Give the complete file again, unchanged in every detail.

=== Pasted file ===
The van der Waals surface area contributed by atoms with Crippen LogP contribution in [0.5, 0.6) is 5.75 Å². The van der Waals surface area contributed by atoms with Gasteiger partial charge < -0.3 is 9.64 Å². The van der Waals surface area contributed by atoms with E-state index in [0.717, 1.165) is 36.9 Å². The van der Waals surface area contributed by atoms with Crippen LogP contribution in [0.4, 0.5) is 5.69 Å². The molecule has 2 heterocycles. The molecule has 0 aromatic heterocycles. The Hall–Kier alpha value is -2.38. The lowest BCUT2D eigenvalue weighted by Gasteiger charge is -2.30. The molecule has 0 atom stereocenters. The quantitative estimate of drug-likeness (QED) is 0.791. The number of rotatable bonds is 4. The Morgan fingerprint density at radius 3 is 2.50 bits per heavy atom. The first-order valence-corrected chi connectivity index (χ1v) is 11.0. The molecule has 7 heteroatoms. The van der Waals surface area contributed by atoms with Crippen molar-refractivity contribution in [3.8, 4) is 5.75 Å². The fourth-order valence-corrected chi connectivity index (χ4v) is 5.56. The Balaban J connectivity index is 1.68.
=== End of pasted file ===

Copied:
The van der Waals surface area contributed by atoms with Crippen LogP contribution in [0.5, 0.6) is 5.75 Å². The van der Waals surface area contributed by atoms with Gasteiger partial charge < -0.3 is 9.64 Å². The van der Waals surface area contributed by atoms with E-state index in [0.717, 1.165) is 36.9 Å². The van der Waals surface area contributed by atoms with Crippen LogP contribution in [0.4, 0.5) is 5.69 Å². The molecule has 2 heterocycles. The molecule has 0 aromatic heterocycles. The Hall–Kier alpha value is -2.38. The lowest BCUT2D eigenvalue weighted by Gasteiger charge is -2.30. The molecule has 0 atom stereocenters. The quantitative estimate of drug-likeness (QED) is 0.791. The number of rotatable bonds is 4. The Morgan fingerprint density at radius 3 is 2.50 bits per heavy atom. The first-order valence-corrected chi connectivity index (χ1v) is 11.0. The molecule has 7 heteroatoms. The van der Waals surface area contributed by atoms with Crippen molar-refractivity contribution in [3.8, 4) is 5.75 Å². The fourth-order valence-corrected chi connectivity index (χ4v) is 5.56. The Balaban J connectivity index is 1.68.